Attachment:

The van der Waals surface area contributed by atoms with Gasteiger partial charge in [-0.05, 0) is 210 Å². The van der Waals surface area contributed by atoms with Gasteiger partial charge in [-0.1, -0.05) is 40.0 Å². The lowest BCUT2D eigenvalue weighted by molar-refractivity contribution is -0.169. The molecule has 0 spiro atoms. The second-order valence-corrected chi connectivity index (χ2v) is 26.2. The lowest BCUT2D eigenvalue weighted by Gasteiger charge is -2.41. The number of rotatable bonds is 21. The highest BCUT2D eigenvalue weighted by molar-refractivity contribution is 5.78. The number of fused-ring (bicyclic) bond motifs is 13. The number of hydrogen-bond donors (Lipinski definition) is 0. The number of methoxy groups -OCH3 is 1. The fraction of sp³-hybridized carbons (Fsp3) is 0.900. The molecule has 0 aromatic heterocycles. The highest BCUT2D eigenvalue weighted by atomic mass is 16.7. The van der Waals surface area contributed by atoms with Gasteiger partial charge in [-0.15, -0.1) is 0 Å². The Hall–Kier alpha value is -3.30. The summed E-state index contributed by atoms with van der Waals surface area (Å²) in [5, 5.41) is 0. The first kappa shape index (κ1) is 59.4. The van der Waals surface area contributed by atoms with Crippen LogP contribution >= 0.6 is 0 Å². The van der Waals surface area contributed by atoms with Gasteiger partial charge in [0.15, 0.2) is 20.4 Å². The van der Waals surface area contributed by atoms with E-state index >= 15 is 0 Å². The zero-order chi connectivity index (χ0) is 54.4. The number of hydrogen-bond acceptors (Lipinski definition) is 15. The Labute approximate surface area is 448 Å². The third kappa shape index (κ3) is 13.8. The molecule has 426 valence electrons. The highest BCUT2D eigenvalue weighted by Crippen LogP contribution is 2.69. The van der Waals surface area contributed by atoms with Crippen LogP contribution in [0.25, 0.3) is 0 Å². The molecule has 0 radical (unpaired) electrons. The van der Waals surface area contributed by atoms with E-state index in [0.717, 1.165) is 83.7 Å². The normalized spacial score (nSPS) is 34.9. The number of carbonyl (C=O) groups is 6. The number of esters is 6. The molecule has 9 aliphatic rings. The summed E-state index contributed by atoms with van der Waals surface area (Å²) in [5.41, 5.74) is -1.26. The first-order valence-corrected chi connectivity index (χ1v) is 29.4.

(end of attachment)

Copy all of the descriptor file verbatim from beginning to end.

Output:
The van der Waals surface area contributed by atoms with Gasteiger partial charge in [-0.05, 0) is 210 Å². The van der Waals surface area contributed by atoms with Gasteiger partial charge in [-0.1, -0.05) is 40.0 Å². The lowest BCUT2D eigenvalue weighted by molar-refractivity contribution is -0.169. The molecule has 0 spiro atoms. The second-order valence-corrected chi connectivity index (χ2v) is 26.2. The lowest BCUT2D eigenvalue weighted by Gasteiger charge is -2.41. The number of rotatable bonds is 21. The highest BCUT2D eigenvalue weighted by molar-refractivity contribution is 5.78. The number of fused-ring (bicyclic) bond motifs is 13. The number of hydrogen-bond donors (Lipinski definition) is 0. The number of methoxy groups -OCH3 is 1. The fraction of sp³-hybridized carbons (Fsp3) is 0.900. The molecule has 0 aromatic heterocycles. The highest BCUT2D eigenvalue weighted by atomic mass is 16.7. The van der Waals surface area contributed by atoms with Gasteiger partial charge in [-0.15, -0.1) is 0 Å². The Hall–Kier alpha value is -3.30. The summed E-state index contributed by atoms with van der Waals surface area (Å²) in [5, 5.41) is 0. The first kappa shape index (κ1) is 59.4. The van der Waals surface area contributed by atoms with Crippen LogP contribution >= 0.6 is 0 Å². The van der Waals surface area contributed by atoms with Gasteiger partial charge in [0.15, 0.2) is 20.4 Å². The van der Waals surface area contributed by atoms with E-state index >= 15 is 0 Å². The zero-order chi connectivity index (χ0) is 54.4. The number of hydrogen-bond acceptors (Lipinski definition) is 15. The Labute approximate surface area is 448 Å². The third kappa shape index (κ3) is 13.8. The molecule has 426 valence electrons. The highest BCUT2D eigenvalue weighted by Crippen LogP contribution is 2.69. The van der Waals surface area contributed by atoms with Crippen LogP contribution in [0.25, 0.3) is 0 Å². The molecule has 0 radical (unpaired) electrons. The van der Waals surface area contributed by atoms with E-state index in [0.717, 1.165) is 83.7 Å². The normalized spacial score (nSPS) is 34.9. The number of carbonyl (C=O) groups is 6. The number of esters is 6. The molecule has 9 aliphatic rings. The summed E-state index contributed by atoms with van der Waals surface area (Å²) in [5.41, 5.74) is -1.26. The first-order valence-corrected chi connectivity index (χ1v) is 29.4.